Yesterday the Independent reported that: “A strict or poorly designed Covid passport regime could unintentionally undermine the UK’s vaccination drive, MPs have been warned.” It could be seen as a way of “effectively compelling people to get their jabs.”
The article went on to explain the potential that such actions could be counterproductive.
The latest All Party Parliamentary Group (APPG) hearing took place on 4 May. The subject was Covid variants, borders and international travel. In the first session we heard from the following witnesses.
Professor Stephen Reicher – member of the SAGE subcommittee advising on behavioural science, Professor of Psychology at the University of St Andrews, and a member of Independent SAGE.
Professor John Drury – Social Psychologist specialising in the study of collective behaviour at the University of Sussex.
Dr Tolullah Oni – Public Health Physician Scientist and urban epidemiologist, a Clinical Senior Research fellow with the Unit’s Global Public Health Research programme and a member of Independent SAGE.
A range of questions were put to the panel of experts.
What is your understanding over vaccine passports both internationally and domestically and should we be even considering this?
Professor Stephen Reicher said: “In many ways .. part of the problem we have is that we’ve conflated all sorts of very different things leading to a very confusing debate. Sometimes people refer to vaccine passports which are contingent upon having perhaps one, perhaps two jabs. Sometimes people are talking about test results which can be lateral flow or PCR, and sometimes people are talking about evidence of antibodies…
“The other dimension .., is what these passports will be used for. Will they be used for international travel, will there be a matter of restricting … activities like going to a football game, will they be used to restrict everyday activities like going to a bar, going to a restaurant, will they be used to restrict essential activities like going to a supermarket or to a job. These have very different implications.
“We need to be precise in what we’re talking about. A critical issue is how are they understood by people. Are they understood as a measure which is there to help open things up to look after their health or are they seen as something which in effect imposes things upon them like the vaccine?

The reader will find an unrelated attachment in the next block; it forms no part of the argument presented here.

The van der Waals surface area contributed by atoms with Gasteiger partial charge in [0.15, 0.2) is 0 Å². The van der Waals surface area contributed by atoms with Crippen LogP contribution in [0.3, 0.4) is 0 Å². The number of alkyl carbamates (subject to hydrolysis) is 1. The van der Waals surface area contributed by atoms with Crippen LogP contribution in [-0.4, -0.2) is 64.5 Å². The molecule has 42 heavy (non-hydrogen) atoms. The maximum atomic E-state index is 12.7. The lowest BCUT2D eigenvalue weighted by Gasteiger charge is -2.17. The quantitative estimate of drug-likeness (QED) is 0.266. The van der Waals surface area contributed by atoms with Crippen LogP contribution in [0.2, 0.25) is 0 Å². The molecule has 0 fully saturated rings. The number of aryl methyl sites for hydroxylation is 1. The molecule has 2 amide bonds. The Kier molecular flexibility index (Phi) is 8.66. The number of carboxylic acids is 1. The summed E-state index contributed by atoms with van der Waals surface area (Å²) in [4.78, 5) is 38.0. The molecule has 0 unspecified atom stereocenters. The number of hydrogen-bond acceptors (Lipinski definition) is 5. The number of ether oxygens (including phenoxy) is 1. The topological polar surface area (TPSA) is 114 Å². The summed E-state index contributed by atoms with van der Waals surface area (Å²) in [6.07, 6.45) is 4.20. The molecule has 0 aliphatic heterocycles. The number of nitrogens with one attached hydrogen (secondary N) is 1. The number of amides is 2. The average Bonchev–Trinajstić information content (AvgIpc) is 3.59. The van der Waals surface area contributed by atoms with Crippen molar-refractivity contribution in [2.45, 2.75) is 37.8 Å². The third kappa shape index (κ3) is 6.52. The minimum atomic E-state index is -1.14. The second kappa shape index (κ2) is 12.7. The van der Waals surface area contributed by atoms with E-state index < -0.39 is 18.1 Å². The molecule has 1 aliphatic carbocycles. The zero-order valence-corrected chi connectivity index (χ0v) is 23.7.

“Once things are seen as compulsion then they’re seen as something that is done to you rather than for you and can generate resistance. If everybody was vaccinated, we wouldn’t need a vaccine passport. A vaccine passport would be a response to failure.”
“The critical issue is to up the rate of vaccination and that depends upon community engagement. If a particular form of vaccine passport creates alienation and undermines the level of vaccine take up then it’s counterproductive.
“It’s still only a quarter of the population who’ve had two vaccinations… there can still be circulation of the virus that can do a lot of harm and generate new variants which can undermine the vaccines – so we need to suppress infections.
“As we open up, it becomes ever more critical if people are infected that they self-isolate. Some people are still not self-isolating because they practically can’t do it.
“If you give people the support to do the right thing, they will, and for the life of me I cannot understand why we are spending £37 billion on test and trace and not spending the money necessary to do the simple thing [of helping people to self isolate].”
Doctor Toluliah Oni discussed that we’re not doing well enough of thinking about the standards that need to be in place around ventilation because the primary regional transmission is aerosol.
So what kind of vaccine passport would not elicit that negative response that you’re talking about?
Reicher answered: “Evidence suggests things like travelling internationally is overall seen as something which is not a necessity. People accept that it might not be unreasonable to have a vaccine passport and of course to go to some countries requires a vaccine passport.
“It gets more controversial when you go into the realm of things like going to a football game, an event, the pub, or restaurant. … Groups which have more of a history of a troubled relationship with government and the state are more suspicious.”
“Younger age groups see vaccine passports to go to the pub, restaurant, or non-essential shops as more of an attack on liberties. People who are black see them as more of an attack on liberty; 47% compared to 33% of white people. ”